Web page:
be consistent Would you notice if the sun didn’t come up tomorrow? Of course you would, because the sun comes up every day. You’re used to it. If it didn’t come up that would be breaking the pattern you’ve become accustomed to. There needs to be a pattern in order for a pattern to be broken and when a pattern is broken people take notice. This can be a real double edged sword, particularly in eLearning.

When Used Incorrectly

Courses that don’t have a pattern in the first place end up being a mess. The lack of consistency ends up contributing to a lack of meaning. In short, you end up with things like the worst eLearning course ever. Trying to “spice things up” by making every screen look significantly different not only detracts from learners’ ability to tell what’s what, it’s also going to make the course look unprofessional. That’s not to say that having multiple layouts or a few different colors is a bad thing. The key is to have a unified approach that uses complementary components and maintains a good balance.

Lack of consistency doesn’t just hurt the visual department either. What about a course where the audio narration doesn’t match the closed caption text? Or how about one where multiple different terms are used to talk about the same concept? For instance, having the words cougar, mountain lion, puma, and panther used interchangeably would probably be confusing if you didn’t already know that they’re all names for the same animal. And that’s to say nothing of interactive activities that aren’t formatted coherently.

But compulsive consistency presents its own problems too. If there’s no flexibility ever, for any reason, you’re backing yourself into a corner. Besides, if everything is repetitive all the time the learner will eventually acclimate to the setup. When something reaches “monotony” status it becomes boring and they’ll zone out.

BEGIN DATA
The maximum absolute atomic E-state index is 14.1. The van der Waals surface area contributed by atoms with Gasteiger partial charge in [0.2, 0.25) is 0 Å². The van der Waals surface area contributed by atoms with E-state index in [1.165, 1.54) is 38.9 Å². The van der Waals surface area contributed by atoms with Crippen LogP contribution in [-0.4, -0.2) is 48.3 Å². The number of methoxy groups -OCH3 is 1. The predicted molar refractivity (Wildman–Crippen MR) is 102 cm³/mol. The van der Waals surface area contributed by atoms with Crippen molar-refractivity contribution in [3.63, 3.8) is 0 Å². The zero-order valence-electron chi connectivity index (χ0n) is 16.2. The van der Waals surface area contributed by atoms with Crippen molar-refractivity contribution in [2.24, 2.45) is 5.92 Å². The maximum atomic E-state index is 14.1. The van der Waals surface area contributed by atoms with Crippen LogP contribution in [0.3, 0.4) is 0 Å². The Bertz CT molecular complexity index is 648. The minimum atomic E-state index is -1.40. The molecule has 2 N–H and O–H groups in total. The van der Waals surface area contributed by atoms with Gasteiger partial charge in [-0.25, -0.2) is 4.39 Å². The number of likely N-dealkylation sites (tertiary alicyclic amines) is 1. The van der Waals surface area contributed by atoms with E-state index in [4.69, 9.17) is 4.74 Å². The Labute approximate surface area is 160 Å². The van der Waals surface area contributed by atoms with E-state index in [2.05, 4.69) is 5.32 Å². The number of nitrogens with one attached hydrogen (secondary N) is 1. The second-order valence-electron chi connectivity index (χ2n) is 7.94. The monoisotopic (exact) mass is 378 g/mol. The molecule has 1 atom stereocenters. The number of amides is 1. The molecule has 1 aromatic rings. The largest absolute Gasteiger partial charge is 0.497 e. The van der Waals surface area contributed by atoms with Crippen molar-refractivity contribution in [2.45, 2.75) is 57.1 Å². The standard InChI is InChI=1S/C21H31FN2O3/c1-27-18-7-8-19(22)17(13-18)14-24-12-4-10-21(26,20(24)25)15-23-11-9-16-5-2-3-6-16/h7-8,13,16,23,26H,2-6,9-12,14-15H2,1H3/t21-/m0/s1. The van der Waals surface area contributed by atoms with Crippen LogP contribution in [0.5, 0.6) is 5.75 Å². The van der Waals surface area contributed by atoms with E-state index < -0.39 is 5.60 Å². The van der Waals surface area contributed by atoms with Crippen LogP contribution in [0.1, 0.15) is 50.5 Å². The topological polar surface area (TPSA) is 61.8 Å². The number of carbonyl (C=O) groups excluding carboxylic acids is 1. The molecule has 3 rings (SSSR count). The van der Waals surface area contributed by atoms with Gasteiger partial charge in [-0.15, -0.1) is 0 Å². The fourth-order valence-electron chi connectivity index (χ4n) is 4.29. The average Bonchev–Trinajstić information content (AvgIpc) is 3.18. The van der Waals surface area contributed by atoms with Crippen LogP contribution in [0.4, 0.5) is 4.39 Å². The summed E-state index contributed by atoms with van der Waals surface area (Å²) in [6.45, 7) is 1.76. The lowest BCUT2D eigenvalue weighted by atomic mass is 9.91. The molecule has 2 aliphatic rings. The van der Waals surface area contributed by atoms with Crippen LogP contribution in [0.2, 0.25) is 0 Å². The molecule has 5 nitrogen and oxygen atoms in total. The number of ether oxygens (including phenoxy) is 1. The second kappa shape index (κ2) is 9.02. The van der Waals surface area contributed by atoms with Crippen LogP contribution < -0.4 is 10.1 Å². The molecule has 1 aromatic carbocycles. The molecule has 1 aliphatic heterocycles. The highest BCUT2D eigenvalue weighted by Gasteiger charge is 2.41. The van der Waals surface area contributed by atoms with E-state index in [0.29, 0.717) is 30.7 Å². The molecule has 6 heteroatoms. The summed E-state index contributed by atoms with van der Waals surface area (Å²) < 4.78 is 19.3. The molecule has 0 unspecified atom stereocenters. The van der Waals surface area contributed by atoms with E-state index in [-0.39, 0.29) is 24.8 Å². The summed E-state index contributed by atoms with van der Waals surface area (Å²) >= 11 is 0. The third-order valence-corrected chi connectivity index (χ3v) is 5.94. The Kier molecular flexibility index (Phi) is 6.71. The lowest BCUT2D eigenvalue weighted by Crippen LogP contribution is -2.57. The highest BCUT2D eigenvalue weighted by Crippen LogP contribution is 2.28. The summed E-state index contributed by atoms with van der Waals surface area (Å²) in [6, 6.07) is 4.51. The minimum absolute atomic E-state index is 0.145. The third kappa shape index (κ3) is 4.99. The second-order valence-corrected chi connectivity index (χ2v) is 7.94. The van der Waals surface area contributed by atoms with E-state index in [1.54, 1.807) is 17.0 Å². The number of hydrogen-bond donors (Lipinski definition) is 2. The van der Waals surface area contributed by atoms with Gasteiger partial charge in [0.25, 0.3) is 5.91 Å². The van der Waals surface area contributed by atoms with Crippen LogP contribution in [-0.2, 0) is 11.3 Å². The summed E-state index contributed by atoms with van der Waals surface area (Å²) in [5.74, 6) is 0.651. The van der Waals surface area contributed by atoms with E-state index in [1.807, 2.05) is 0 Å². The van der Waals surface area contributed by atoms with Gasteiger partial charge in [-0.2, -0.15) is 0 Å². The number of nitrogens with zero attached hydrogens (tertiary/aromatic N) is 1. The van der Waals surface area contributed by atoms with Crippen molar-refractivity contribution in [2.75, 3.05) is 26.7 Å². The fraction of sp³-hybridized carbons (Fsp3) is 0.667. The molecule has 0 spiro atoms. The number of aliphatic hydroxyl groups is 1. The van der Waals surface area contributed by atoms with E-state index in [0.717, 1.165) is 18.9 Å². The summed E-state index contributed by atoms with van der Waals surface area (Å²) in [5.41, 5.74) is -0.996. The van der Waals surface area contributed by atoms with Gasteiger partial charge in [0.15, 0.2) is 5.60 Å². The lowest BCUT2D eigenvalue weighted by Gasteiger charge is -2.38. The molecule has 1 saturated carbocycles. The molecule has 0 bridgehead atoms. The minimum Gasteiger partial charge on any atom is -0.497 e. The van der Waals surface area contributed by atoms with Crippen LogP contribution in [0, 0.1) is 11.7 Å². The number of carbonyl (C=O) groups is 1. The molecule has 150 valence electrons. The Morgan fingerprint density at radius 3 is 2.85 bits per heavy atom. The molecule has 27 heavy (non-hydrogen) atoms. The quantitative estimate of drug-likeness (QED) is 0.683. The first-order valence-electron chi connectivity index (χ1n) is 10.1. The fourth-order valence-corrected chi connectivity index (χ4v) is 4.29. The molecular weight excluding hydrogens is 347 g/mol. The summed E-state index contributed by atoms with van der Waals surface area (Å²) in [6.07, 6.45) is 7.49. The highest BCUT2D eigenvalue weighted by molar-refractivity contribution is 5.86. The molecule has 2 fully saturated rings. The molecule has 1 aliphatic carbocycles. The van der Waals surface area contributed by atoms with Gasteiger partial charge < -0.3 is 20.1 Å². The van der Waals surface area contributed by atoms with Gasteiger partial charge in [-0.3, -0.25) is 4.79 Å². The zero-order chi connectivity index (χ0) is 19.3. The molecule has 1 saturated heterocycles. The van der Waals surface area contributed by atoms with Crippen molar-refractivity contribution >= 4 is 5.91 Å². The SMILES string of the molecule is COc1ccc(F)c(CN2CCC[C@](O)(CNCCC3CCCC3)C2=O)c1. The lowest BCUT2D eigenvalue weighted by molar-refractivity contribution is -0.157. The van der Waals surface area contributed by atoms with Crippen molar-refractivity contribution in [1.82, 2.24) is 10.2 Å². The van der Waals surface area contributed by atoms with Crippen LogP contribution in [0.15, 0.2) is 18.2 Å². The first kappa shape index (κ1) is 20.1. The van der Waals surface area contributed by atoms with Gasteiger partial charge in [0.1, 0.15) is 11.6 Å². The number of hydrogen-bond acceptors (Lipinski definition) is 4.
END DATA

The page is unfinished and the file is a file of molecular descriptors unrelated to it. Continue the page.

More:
The occasional jolt of, “Whoa, what’s that?” is exactly what conscientious pattern breaking is for.

When Used Correctly

Once you have a pattern established it’s pretty easy to break one. You need to focus on asking yourself:

  • Why would I want to break this pattern?
  • How should it be broken?
  • How do I decide when it’s a good idea to do so?

The answers to these questions will vary from project to project. The key takeaway is that effective pattern breaking is something that should be done intentionally for a specific purpose, not “just because.” If you can’t explain why something was done differently somewhere then it probably shouldn’t be have been done differently.

For example, let’s say you have a course that’s almost entirely silent. There’s no audio narration, no background music, and no sound effects. Until you get to the conclusion screen, where’s there’s a short piece of music. (In reality that’s not the greatest idea because there’s a good chance people will either have it on mute and will miss it or won’t know what their device’s audio is set at and may blow their ears out, but it’ll illustrate the basics). Let’s break it down:

  • Why would I want to break this pattern (the lack of audio)? – To indicate that the learner has reached the end.
  • How should it be broken? – Add some form of audio.
  • How do I decide when it’s a good idea to do so? – The end is the end, so that’s easy in this case.

Learners will notice that difference. And, wait for the irony, when that break in the pattern is used consistently it’ll form its own pattern. It will have meaning, the end of the lesson. But since it’s only used every once in a while it’s still a break from the original pattern. Neat isn’t it?

So in summary, always be consistent most of the time. Establish meaningful patterns and then be strategic about why, how, and when, you break them.

If you’d like to read more about training, learning, and instructional design check out the rest of this author’s blogs.

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